First, we recommend that you rename the Wiki to: Meeting Agenda & Notes.  This will make it easier for your team to quickly identify what they will find in that tab. 

Next create your first section called titled, Regular Meeting Agenda, and developing a standing weekly agenda and allotted time for each part of the meeting. To get you started, here is a suggested agenda that we use at Mytech 

Weekly Agenda 
  • Personal Best/ Business Best or Wins/Loses from the previous week  (5-10mins) 
  • Any Escalations and/or Clients/Customers at Risk ( 0-10 min) 
  • Metrics & Goals – On-track or off-track (10 min) 
  • Action Items – Complete or Not (5 min) 
  • Cascading Messages (5 min or less) 
  • Issues & Discussion (25 min) 
  • Rate the Meeting 

Feel free to tweak to better suit your particular team

Once you have the standing agenda set and displayed in your Wiki, you can then create a new section, label it accordingly (i.e. March 26th Weekly Meeting), and copy and paste the agenda into the new section.  Each week, you will create a new section, and copy and paste the standing agenda into it.  To start the meeting, simply click into the weekly section and begin going through the agenda.  You can document what is discussed for each section by simply creating a bulleted list under each agenda item.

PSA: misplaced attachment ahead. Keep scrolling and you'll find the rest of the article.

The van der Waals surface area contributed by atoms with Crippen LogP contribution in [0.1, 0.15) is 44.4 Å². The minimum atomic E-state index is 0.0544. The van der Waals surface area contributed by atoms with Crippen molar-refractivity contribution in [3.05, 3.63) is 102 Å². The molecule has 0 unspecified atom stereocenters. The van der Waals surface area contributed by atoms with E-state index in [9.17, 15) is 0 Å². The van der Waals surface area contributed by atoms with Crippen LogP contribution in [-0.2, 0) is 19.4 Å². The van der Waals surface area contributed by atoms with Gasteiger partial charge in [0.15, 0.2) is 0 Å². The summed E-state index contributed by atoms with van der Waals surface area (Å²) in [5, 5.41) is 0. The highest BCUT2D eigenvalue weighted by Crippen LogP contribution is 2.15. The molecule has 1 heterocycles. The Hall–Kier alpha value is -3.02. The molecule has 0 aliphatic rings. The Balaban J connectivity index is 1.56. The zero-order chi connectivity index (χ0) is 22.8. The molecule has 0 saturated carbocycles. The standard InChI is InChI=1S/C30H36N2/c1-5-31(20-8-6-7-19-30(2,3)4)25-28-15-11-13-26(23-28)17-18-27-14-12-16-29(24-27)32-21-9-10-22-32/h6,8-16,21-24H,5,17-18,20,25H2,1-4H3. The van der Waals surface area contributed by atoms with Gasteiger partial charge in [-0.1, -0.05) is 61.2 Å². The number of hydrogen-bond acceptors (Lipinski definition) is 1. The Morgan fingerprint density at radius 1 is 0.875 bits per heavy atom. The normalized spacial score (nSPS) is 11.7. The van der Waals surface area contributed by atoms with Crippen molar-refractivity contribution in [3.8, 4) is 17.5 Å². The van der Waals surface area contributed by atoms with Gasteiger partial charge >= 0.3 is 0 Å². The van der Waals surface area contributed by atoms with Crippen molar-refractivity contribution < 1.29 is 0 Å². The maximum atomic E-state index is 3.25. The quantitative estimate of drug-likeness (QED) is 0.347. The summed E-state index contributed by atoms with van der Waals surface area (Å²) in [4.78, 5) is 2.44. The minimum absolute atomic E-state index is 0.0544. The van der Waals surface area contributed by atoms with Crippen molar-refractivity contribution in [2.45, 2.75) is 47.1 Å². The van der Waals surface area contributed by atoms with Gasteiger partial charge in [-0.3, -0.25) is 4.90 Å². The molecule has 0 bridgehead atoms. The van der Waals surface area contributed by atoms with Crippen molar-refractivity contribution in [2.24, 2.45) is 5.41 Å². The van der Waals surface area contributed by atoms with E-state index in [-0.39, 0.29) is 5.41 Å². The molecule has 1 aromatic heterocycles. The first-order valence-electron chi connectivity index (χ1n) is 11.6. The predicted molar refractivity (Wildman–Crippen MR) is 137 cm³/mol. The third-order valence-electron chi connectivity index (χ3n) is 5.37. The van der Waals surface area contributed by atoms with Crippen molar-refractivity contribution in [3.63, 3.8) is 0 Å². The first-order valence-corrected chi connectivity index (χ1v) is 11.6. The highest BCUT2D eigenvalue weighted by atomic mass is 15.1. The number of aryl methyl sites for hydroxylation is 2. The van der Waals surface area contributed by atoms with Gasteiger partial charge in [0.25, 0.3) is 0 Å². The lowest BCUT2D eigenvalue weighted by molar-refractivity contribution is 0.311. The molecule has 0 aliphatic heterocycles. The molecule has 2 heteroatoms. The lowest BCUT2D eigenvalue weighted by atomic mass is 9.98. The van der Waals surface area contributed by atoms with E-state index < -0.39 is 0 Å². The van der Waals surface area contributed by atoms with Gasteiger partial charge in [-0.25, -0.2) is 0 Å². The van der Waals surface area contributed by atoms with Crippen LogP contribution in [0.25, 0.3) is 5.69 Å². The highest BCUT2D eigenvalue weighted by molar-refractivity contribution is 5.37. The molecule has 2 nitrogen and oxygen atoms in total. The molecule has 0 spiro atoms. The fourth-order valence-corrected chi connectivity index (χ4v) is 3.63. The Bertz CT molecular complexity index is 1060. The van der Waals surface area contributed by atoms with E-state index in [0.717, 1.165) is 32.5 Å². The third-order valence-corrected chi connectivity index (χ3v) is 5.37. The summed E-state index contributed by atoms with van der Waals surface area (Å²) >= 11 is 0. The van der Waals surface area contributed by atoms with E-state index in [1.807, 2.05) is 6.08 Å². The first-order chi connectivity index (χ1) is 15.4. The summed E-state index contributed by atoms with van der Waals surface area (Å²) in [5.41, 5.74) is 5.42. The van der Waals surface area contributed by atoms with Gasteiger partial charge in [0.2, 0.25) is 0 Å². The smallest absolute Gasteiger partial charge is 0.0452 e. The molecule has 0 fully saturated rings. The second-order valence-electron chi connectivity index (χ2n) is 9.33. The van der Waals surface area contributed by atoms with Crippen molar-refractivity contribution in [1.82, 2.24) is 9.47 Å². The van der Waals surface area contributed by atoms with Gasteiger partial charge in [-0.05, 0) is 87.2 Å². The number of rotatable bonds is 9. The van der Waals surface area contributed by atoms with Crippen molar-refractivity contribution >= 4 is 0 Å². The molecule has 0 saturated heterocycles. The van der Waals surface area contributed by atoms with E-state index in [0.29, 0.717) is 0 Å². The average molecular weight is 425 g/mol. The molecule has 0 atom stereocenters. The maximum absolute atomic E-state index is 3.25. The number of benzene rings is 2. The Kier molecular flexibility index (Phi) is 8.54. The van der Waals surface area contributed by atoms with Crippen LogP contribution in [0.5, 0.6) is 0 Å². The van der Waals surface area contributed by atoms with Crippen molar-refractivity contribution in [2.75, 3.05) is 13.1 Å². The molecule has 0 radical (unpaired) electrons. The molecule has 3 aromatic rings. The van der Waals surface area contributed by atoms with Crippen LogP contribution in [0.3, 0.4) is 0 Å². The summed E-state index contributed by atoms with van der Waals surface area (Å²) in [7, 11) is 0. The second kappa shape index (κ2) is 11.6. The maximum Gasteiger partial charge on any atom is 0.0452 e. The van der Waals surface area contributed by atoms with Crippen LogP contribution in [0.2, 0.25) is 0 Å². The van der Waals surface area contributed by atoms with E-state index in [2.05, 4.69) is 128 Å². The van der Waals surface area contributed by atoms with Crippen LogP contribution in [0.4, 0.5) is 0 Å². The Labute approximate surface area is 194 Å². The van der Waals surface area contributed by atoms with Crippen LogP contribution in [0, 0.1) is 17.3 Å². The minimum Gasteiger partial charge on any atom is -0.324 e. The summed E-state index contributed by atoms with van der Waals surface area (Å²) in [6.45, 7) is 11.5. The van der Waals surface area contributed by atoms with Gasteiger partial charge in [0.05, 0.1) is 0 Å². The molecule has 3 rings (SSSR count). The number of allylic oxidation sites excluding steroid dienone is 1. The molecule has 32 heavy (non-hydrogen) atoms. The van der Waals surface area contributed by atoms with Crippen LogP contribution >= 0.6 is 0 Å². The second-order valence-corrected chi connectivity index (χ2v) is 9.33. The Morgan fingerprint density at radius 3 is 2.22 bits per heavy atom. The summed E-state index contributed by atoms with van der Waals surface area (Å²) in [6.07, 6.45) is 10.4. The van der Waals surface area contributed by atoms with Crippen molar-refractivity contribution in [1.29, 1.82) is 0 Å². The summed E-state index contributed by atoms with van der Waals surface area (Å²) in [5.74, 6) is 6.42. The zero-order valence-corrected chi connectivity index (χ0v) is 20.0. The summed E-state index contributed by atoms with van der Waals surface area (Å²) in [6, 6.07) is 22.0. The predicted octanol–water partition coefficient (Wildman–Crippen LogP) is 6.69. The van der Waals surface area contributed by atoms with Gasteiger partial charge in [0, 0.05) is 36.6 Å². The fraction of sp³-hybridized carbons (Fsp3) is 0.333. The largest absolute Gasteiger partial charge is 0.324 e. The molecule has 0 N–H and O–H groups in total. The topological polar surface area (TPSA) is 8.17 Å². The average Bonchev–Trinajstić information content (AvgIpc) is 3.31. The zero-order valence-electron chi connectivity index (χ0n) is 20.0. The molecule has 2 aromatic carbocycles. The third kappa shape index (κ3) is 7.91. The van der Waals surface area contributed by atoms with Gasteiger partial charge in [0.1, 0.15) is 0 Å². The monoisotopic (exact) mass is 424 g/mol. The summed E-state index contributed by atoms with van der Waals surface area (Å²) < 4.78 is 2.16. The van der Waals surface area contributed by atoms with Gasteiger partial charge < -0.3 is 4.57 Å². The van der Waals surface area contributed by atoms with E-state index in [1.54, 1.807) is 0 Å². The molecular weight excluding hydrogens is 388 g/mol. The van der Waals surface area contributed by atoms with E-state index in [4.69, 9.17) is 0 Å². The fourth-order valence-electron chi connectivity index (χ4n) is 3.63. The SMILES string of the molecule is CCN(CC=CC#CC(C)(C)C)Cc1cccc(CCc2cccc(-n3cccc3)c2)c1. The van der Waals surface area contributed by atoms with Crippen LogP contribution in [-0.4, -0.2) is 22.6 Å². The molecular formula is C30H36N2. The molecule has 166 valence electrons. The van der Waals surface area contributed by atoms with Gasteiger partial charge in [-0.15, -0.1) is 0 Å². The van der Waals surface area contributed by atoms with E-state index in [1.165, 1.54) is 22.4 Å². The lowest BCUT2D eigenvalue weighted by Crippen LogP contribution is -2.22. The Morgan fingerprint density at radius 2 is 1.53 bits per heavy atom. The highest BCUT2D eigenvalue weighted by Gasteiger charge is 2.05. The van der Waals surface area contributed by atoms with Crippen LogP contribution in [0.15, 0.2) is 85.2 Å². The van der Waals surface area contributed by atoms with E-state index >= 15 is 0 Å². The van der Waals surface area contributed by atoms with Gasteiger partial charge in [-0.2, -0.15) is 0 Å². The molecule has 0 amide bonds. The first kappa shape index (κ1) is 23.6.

For Example: 

Personal Best/ Business Best or Wins/Loses from the previous week (5-10mins) 

  • Put the notes here 
  • Another note here 

This is how you can build a meeting repository and document meeting notes in one centralized location that is accessible to everyone on the team.  This is great for capturing the weekly wins/losses, escalations or clients at risk, and any cascading messages. 

Each week, when you create a new section, on the left-hand side of the Wiki, you’ll see an auto generated list of the sections. You can click through each date to quickly and easily find the notes from the previous week.  You’ll no longer have to search and filter through your emails to find previous meeting minutes or notes. 


Action Items & To-Do Tracking